And the presence of arthritis in a joint can make it more likely that a joint will be damaged by habitual knuckle-cracking, and joints may be more likely to crack on their own because of the damage that’s been done by the arthritis.

Show Me The Proof

Johns Hopkins Arthritis Center: Knuckle Cracking Q and A
BBC Future: Does cracking your knuckles cause arthritis?
Providence Health Services: Ask an Expert: Knuckle cracking and arthritis
Centers for Disease Control: Arthritis

  • Lisa 39

    Wait til i tell my mom! She was all over my teen knuckle cracking phase, i think i’ll crack my knuckles now! Awesome article debra!

  • Atlas

    I remember cracking my knuckles around my grandmother and having her tell me it causes arthritis. I would try to tell her otherwise but she would have none of it. On the other hand, I didn’t know the actual dangers of cracking your knuckles, so either way she was probably right about stopping! Great work as always Flamehorse!

    • Check


      • Atlas

        Whoops I’ll change that, haha I just got finished reading Flamehorse’s article, I meant Debra. Thanks for letting me know Check, I probably wouldn’t have noticed my mistake!

        • Check

          No problem. For a second there I was like, “Is Flamehorse…..DEBRA?????” lol!

          • Atlas

            Haha a new LV/KN conspiracy!

          • lbatfish

            Now I understand why you picked “Check” as your nick. Good catch!

  • Clyde Barrow

    Knuckle cracking….not nearly as bothersome as neck cracking.

    • Lisa 39

      Good lord my son does that, i’m waiting for his head to fall off.

      • Clyde Barrow

        It’s just creepy to watch someone twist their neck around until it cracks. Paralysis comes to mind…

        • Lisa 39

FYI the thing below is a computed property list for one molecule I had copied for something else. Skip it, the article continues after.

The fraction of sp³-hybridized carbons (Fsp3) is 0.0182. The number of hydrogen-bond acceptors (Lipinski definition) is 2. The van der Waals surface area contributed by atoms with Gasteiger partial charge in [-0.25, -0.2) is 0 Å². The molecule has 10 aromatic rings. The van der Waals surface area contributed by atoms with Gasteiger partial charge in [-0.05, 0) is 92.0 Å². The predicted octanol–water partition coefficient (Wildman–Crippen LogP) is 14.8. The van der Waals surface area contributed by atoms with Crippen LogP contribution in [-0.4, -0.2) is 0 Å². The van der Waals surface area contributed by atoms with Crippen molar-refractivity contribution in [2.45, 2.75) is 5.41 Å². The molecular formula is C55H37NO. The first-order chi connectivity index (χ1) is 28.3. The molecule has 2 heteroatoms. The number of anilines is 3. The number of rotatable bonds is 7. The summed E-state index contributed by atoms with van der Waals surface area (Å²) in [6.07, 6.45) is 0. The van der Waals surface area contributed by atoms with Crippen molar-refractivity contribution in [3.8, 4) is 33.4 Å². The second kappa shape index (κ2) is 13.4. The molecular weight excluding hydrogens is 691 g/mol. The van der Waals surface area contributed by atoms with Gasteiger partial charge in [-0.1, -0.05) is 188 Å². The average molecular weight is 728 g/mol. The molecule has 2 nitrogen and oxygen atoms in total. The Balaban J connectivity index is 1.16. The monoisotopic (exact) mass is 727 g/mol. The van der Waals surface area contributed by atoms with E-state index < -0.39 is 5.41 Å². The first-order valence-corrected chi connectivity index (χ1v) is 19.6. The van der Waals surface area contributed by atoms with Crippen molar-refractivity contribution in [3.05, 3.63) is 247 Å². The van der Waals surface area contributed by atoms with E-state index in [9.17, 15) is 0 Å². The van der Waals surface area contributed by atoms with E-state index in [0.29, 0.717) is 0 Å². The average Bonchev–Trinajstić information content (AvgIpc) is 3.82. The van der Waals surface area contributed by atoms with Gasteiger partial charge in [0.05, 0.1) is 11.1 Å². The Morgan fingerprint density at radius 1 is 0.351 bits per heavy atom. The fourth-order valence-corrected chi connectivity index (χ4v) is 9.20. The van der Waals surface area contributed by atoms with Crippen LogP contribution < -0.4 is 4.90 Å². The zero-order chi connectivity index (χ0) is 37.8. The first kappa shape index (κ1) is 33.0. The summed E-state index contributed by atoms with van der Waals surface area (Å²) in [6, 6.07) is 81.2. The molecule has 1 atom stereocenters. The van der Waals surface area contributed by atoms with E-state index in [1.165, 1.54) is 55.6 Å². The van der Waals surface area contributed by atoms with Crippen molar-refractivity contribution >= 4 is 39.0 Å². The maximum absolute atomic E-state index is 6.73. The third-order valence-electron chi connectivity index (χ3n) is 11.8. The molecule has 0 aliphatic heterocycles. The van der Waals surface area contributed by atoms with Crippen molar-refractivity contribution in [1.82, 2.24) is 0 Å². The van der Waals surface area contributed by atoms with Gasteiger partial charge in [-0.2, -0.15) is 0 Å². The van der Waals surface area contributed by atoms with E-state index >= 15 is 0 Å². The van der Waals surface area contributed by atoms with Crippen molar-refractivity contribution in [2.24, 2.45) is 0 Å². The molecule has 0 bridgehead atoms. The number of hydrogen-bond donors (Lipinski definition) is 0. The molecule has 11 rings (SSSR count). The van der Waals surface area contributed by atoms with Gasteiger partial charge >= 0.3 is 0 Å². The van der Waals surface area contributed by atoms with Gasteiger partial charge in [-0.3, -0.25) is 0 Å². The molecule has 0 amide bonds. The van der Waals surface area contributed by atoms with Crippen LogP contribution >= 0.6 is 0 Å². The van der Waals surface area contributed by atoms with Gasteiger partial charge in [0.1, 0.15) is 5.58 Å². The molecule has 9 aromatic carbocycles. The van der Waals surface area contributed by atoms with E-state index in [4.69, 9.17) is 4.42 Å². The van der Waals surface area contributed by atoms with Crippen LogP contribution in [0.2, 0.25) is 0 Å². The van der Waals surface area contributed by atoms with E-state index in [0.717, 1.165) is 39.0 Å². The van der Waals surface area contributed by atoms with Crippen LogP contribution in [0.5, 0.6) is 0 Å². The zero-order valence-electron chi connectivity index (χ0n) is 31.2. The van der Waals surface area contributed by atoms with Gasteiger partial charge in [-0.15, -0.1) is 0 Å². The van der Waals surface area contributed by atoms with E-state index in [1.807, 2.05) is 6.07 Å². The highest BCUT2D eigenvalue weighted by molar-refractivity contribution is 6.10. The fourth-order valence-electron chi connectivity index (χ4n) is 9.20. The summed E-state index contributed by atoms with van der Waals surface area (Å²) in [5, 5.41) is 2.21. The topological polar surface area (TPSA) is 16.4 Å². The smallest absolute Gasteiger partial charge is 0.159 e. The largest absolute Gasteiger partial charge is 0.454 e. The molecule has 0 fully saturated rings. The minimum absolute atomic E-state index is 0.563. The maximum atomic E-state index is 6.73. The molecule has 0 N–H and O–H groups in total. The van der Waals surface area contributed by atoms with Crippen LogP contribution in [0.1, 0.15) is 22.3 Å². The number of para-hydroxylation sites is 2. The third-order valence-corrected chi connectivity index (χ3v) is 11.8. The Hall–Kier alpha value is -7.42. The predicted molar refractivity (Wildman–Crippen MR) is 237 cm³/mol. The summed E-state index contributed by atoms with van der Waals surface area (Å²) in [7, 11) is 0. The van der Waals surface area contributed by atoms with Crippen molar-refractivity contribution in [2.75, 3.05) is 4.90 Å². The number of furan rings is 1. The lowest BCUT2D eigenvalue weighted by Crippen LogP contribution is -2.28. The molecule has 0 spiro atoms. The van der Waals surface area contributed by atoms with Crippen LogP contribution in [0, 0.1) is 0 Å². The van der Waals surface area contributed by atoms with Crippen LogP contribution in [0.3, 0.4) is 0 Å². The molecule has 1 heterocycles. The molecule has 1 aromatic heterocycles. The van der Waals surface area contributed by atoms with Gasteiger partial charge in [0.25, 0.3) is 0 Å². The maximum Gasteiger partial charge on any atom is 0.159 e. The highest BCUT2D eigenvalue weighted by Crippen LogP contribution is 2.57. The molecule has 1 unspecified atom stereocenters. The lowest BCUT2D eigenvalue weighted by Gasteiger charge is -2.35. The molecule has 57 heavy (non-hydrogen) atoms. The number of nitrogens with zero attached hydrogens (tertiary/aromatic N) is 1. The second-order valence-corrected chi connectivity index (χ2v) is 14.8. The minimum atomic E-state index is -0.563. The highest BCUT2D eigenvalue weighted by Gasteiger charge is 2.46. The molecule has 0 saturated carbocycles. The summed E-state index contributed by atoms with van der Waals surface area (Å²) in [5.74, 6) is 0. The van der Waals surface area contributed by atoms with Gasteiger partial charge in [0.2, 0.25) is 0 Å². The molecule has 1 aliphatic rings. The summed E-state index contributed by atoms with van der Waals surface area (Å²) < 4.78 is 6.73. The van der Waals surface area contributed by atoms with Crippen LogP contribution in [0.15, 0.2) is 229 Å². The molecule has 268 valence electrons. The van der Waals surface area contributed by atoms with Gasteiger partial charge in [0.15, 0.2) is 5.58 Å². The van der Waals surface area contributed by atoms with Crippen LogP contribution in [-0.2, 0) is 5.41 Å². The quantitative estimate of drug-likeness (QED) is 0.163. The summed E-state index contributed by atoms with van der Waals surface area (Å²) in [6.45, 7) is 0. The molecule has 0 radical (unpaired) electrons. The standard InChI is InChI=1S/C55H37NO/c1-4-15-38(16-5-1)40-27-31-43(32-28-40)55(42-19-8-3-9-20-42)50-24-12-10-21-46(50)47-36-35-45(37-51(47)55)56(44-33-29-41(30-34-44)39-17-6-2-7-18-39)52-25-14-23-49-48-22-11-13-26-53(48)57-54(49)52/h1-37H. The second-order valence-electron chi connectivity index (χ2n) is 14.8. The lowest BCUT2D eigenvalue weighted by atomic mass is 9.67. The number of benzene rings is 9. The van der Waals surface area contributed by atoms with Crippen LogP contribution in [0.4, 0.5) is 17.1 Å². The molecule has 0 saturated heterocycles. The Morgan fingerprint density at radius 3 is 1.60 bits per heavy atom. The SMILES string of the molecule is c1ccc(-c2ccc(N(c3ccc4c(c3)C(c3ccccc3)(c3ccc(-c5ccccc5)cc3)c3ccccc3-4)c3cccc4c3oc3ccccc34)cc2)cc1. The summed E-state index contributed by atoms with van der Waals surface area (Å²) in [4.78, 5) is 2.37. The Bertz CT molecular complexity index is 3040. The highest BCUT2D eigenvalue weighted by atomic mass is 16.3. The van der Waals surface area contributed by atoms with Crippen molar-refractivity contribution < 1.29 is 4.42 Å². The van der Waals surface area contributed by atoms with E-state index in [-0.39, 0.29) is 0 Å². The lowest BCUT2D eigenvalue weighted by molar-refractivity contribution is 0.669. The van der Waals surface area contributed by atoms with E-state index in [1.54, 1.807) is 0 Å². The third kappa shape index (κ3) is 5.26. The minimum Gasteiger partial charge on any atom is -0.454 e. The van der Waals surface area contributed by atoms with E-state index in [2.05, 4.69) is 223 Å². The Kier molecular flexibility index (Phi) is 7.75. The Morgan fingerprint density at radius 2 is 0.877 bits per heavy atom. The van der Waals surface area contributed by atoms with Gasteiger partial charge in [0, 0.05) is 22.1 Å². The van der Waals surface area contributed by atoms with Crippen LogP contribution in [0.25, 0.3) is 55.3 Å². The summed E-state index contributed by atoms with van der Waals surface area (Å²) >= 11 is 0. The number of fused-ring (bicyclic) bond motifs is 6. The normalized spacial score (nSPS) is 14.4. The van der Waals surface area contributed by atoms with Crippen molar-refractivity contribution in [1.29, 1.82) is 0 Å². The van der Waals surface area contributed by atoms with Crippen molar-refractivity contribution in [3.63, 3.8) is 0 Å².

Very creepy, and then for shits and giggles after my dumb dumb stupidhead kid cracks his neck he twists the whole upper half of his body to crack his spine, yes, paralysis comes to my mind also, its just icky!

  • oouchan

    I can’t help it…I crack my knuckles all the time and my elbows. One toe as well. Yeah…I know I’m weird. I’ve heard that it doesn’t cause arthritis, but didn’t know it can cause other issues.


    • I crack my jaw. I’ve never dislocated it, but now I’m worried I might..

      • oouchan

        Wow! I did that by accident once and it hurt like hell!

        • Yikes! How did you get it back in place?

          • oouchan

            It snapped back in, but it was swollen for about a week.

          • I’m beginning to see why my dentist has warned me against doing it.

          • lbatfish

            But without letting your jawbone out of your socket, it’s impossible to consume small game without cutting it up first. And that always makes such a mess!

    • percynjpn

      “others find annoying”

      Yes – yes we do. . . not lovely. Going-postal-type-frothing-at-the mouth-annoyance-induced-by-idiotic-obsessive- retard-like-stupiditiously-stupid habit. Well, it’s at least somewhat distracting, if nothing else.

  • Nathaniel A.

    Another theory as to this phenomenon is that instead of knuckle-cracking leading to Arthritis, the opposite may be true, that knuckle-cracking may be a warning sign for arthritis.

  • moco25

    It’s just stupid to deliberately crack your knuckles, joints or whatever….I’ve always thought it was a stupid thing to do….I’ve accidentally popped my knee before and it hurt like hell for some time, I wouldn’t be surprised if I did tear some ligaments in the process….not a good thing.

  • Rahul dev